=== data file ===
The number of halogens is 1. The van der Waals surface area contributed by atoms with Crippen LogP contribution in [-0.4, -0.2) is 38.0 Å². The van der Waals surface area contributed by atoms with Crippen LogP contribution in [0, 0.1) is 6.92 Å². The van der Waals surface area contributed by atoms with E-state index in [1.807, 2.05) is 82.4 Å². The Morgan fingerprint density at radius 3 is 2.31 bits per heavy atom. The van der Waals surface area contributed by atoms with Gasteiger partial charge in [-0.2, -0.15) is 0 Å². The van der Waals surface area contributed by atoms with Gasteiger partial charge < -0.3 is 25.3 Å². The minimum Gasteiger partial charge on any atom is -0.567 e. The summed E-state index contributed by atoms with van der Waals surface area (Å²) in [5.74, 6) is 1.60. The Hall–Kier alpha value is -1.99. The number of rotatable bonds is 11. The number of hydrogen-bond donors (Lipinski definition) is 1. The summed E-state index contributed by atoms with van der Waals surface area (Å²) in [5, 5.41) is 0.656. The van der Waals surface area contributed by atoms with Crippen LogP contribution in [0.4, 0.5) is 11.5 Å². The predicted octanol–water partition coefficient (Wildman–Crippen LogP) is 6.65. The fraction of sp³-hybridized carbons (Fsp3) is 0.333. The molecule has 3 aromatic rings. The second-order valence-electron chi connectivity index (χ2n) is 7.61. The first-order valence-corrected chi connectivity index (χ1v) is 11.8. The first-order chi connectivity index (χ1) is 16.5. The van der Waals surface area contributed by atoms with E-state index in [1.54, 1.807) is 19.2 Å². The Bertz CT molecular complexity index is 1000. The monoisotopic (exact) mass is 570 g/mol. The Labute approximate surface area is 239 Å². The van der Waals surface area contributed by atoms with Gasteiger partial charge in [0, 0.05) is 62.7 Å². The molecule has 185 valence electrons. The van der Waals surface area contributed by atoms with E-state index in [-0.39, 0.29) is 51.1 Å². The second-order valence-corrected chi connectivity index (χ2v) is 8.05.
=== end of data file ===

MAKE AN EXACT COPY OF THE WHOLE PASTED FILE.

The number of halogens is 1. The van der Waals surface area contributed by atoms with Crippen LogP contribution in [-0.4, -0.2) is 38.0 Å². The van der Waals surface area contributed by atoms with Crippen LogP contribution in [0, 0.1) is 6.92 Å². The van der Waals surface area contributed by atoms with E-state index in [1.807, 2.05) is 82.4 Å². The Morgan fingerprint density at radius 3 is 2.31 bits per heavy atom. The van der Waals surface area contributed by atoms with Gasteiger partial charge in [-0.2, -0.15) is 0 Å². The van der Waals surface area contributed by atoms with Gasteiger partial charge < -0.3 is 25.3 Å². The minimum Gasteiger partial charge on any atom is -0.567 e. The summed E-state index contributed by atoms with van der Waals surface area (Å²) in [5.74, 6) is 1.60. The Hall–Kier alpha value is -1.99. The number of rotatable bonds is 11. The number of hydrogen-bond donors (Lipinski definition) is 1. The summed E-state index contributed by atoms with van der Waals surface area (Å²) in [5, 5.41) is 0.656. The van der Waals surface area contributed by atoms with Crippen LogP contribution in [0.4, 0.5) is 11.5 Å². The predicted octanol–water partition coefficient (Wildman–Crippen LogP) is 6.65. The fraction of sp³-hybridized carbons (Fsp3) is 0.333. The molecule has 3 aromatic rings. The second-order valence-electron chi connectivity index (χ2n) is 7.61. The first-order valence-corrected chi connectivity index (χ1v) is 11.8. The first-order chi connectivity index (χ1) is 16.5. The van der Waals surface area contributed by atoms with E-state index in [1.54, 1.807) is 19.2 Å². The Bertz CT molecular complexity index is 1000. The monoisotopic (exact) mass is 570 g/mol. The Labute approximate surface area is 239 Å². The van der Waals surface area contributed by atoms with Gasteiger partial charge in [0, 0.05) is 62.7 Å². The molecule has 185 valence electrons. The van der Waals surface area contributed by atoms with E-state index in [-0.39, 0.29) is 51.1 Å². The second-order valence-corrected chi connectivity index (χ2v) is 8.05.